I am here to tell him, that after all these years a family member has come to join him on this spot where his life ended so violently, to stand with him and say "Willie, we are with you, you are not forgotten."
Below is a description of the battle.
"Both sides repeatedly attacked and counter-attacked each other in the rubble of the two towns, gaining a momentary advantage only to be pushed back by another round of attacks. On January 10th the 2/315th Infantry arrived and attempted to reinforce the American attacks in Hatten. The American attacks on January 10 were beaten off by the Panzergrenadier-Regiment 119 and 2/242 Infantry took such heavy casualties that it was withdrawn to Rittershoffen to recuperate This led to the isolation of the 2/315th Infantry, but the 3/315th Infantry was moved forward to reinforce the American positions in Hatten. While this was going on, the two German divisions were still trying to widen the beach by overcoming US defense in Maginot Line bunkers on the approaches to Hatten.
Decker attempted to circumvent the vicious stalemate inside Hatten by directing two Kampfgruppen from the 21 Panzer Division to swing wide of the town and take Rittershoffen farther west. This attack took on January 11 amidst a considerable amount of confusion both sides. The flat area between the two towns called the "pool table" by the US troops, became a killing ground for both sides whenever the weather was clear enough to pick out targets in open fields. By the evening of January 11, the remnants of 2/315th Infantry were clinging to the rubble of Hatten with their sister battalion the 3/315th Infantry hunkered down in Rittershoffen. Both sides decided commit more forces to the fray, with Decker's 39 Panzer-Korps receiving elements of the 7 Fallschirmjager-Division and Brooks committing the remainder of the 14th Armored Division, its Combat Command B and Combat Command R, which began arriving on January 13. The injection of Combat Command R on the morning of January 14 was quickly beaten back; a renewed counter -attack later in the day left much of the town in American hands, but a night attack by Panzergrenadiers restored the stalemate. The fighting intensified on January 15th as more troops of the 7 Fallschirmjager-Division entered the battle and Flammpanzer 38, were called in and effort to burn out the stubborn US infantry positions in the stone cellars of the the town."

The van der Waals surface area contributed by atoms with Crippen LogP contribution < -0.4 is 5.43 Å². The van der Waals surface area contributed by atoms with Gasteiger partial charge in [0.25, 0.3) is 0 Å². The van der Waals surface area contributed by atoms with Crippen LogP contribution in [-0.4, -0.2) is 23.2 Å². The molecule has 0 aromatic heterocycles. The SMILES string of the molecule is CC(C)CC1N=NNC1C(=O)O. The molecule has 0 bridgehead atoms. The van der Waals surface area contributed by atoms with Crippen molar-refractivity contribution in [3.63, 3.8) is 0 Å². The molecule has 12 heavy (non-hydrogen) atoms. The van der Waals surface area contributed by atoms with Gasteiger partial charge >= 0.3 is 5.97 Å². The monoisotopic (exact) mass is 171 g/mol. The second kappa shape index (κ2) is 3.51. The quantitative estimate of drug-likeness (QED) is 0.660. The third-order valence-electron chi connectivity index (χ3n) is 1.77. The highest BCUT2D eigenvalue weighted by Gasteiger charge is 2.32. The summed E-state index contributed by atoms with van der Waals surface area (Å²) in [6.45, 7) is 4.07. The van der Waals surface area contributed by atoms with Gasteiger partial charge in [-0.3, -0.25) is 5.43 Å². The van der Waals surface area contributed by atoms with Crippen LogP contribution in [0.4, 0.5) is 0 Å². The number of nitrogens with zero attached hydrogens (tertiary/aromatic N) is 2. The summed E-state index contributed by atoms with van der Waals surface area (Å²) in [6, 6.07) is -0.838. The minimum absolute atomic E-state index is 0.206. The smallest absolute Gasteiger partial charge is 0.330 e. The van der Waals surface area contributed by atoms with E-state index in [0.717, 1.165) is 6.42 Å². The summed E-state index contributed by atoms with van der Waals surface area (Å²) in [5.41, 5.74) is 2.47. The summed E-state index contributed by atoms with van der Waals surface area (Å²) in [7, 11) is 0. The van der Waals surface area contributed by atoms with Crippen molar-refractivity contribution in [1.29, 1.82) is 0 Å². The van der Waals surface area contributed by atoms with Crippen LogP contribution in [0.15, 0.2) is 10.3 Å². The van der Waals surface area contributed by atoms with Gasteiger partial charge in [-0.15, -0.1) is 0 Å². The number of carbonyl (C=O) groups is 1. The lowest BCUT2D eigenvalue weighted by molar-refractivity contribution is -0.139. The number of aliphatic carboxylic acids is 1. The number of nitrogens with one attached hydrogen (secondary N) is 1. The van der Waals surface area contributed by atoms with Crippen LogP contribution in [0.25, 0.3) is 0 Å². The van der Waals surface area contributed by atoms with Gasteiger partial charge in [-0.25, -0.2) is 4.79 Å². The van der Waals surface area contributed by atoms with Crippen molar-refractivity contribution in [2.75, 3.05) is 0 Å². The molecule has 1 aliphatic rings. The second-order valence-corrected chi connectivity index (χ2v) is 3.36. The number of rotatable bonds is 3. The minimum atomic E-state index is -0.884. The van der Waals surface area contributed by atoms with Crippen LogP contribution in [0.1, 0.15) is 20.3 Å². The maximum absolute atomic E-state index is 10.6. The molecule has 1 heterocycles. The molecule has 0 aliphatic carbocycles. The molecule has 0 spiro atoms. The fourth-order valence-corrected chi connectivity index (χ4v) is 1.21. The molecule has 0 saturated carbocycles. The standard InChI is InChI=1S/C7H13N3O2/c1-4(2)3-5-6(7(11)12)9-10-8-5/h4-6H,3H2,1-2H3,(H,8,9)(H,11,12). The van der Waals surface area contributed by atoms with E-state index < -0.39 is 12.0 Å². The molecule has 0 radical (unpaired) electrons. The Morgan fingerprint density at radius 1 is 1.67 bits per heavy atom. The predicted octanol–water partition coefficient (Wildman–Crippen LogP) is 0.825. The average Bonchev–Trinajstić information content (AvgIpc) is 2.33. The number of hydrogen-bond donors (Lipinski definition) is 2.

Like a pair of punch-drunk boxers, neither side was willing to give up. On January 14, the Red Army launched its long-anticipated Oder offensive towards Berlin, and Hitler ordered all available mechanized forces from west to the east; Decker began substituting the 47 Volksgrenadier-Division for the Panzergrenadier units on January 16. Brooks committed the last battalion from the 315th Infantry,1/315th Infantry, on January 17, which restored the violent stalemate. The commander of the Panzergrenadier Kampfgruppen, Hans von Luck, recalled that the fighting in these two obscure towns "was one of the hardest and most costly battles that had ever raged on the Western Front."
While the human toll has never been precisely calculated, a US survey of the battlefield in March 1945 found he burned out wrecks of 21 M4 medium tanks, 9 M5A1 light tanks and 8 half-tracks along with 51 Panzers and assault guns and 12 half-tracks; the Germans had recovered at least six Panzers before withdrawing. The final outcome of this inconclusive skirmish was determined elsewhere. (Steven J. Zaloga, Operation Nordwind 1945, Hitlers' last offensive in the West).
Remains from the 11 day battle, January 8 - January 19th , 1945
American, German and French flags fly side by side
Just across the field, known to the American as the "pool table" we find the town of Rittershoffen; identical to the town of Hatten.
On this field a great battle raged between the Americans and the Germans.
Just south of the two small town we see the forest of Hagenau.
Typical houses in the town of Rittershoffen
A monument in the town of Rittershoffen to the soldiers who died in the two world wars
Mid way between the sister towns of Hatten and Rittershoffen there is a monument to the soldiers of both sides who fought and died in this little corner of the world during those bitter cold days of January 1945
Moshe, that was a truly awesome read thank you for posting it , that was some battle them young lads were in , about 10 years ago I met an old guy in the states & he told me he was on Normandy beach & then he said to me that he ended up in a battle called the Battle of the Bulge & had I ever heard of it. Well me being a massive military history buff I just stared at him star struck that this old guy was once a young warrior just like your cousin Willie. These men are the real stars & celebrities they are history & we'll never see like them again ..... My massive Respect to your cousin Willie & all those men that lay with him.
John Stevens, United Kingdom, very British Army